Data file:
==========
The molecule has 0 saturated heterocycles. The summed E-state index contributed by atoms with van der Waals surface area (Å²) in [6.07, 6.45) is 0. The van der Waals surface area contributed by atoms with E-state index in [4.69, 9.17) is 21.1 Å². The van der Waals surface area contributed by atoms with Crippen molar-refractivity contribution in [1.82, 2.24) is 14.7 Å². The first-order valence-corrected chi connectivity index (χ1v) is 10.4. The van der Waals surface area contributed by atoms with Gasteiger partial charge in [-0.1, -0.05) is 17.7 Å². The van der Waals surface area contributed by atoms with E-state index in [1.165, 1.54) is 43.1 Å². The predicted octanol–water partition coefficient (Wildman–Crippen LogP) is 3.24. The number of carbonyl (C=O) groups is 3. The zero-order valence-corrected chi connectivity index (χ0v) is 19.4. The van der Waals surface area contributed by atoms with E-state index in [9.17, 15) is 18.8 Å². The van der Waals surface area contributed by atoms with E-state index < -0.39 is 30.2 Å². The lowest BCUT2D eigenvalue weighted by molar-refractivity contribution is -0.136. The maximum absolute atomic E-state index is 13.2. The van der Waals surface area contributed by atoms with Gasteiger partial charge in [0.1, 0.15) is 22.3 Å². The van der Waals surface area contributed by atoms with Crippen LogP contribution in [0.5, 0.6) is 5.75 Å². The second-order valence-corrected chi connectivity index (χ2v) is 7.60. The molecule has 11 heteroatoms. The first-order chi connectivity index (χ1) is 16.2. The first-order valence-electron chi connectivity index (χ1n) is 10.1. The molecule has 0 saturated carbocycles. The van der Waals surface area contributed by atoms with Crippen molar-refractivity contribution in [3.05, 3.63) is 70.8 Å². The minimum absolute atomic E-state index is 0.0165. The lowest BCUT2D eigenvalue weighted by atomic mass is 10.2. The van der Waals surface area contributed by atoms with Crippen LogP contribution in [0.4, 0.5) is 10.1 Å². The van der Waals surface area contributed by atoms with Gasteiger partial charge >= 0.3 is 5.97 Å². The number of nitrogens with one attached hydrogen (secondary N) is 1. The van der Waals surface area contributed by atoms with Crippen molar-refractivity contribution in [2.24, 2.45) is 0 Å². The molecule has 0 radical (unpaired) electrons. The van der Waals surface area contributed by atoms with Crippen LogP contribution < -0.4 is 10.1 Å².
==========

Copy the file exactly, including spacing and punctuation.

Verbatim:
The molecule has 0 saturated heterocycles. The summed E-state index contributed by atoms with van der Waals surface area (Å²) in [6.07, 6.45) is 0. The van der Waals surface area contributed by atoms with E-state index in [4.69, 9.17) is 21.1 Å². The van der Waals surface area contributed by atoms with Crippen molar-refractivity contribution in [1.82, 2.24) is 14.7 Å². The first-order valence-corrected chi connectivity index (χ1v) is 10.4. The van der Waals surface area contributed by atoms with Gasteiger partial charge in [-0.1, -0.05) is 17.7 Å². The van der Waals surface area contributed by atoms with E-state index in [1.165, 1.54) is 43.1 Å². The predicted octanol–water partition coefficient (Wildman–Crippen LogP) is 3.24. The number of carbonyl (C=O) groups is 3. The zero-order valence-corrected chi connectivity index (χ0v) is 19.4. The van der Waals surface area contributed by atoms with E-state index in [9.17, 15) is 18.8 Å². The van der Waals surface area contributed by atoms with E-state index < -0.39 is 30.2 Å². The lowest BCUT2D eigenvalue weighted by molar-refractivity contribution is -0.136. The maximum absolute atomic E-state index is 13.2. The van der Waals surface area contributed by atoms with Gasteiger partial charge in [0.1, 0.15) is 22.3 Å². The van der Waals surface area contributed by atoms with Crippen LogP contribution in [0.5, 0.6) is 5.75 Å². The second-order valence-corrected chi connectivity index (χ2v) is 7.60. The molecule has 11 heteroatoms. The first-order chi connectivity index (χ1) is 16.2. The first-order valence-electron chi connectivity index (χ1n) is 10.1. The molecule has 0 saturated carbocycles. The van der Waals surface area contributed by atoms with Crippen molar-refractivity contribution in [3.05, 3.63) is 70.8 Å². The minimum absolute atomic E-state index is 0.0165. The lowest BCUT2D eigenvalue weighted by atomic mass is 10.2. The van der Waals surface area contributed by atoms with Crippen LogP contribution in [0.4, 0.5) is 10.1 Å². The van der Waals surface area contributed by atoms with Gasteiger partial charge >= 0.3 is 5.97 Å². The number of nitrogens with one attached hydrogen (secondary N) is 1. The van der Waals surface area contributed by atoms with Crippen molar-refractivity contribution in [2.24, 2.45) is 0 Å². The molecule has 0 radical (unpaired) electrons. The van der Waals surface area contributed by atoms with Crippen LogP contribution < -0.4 is 10.1 Å².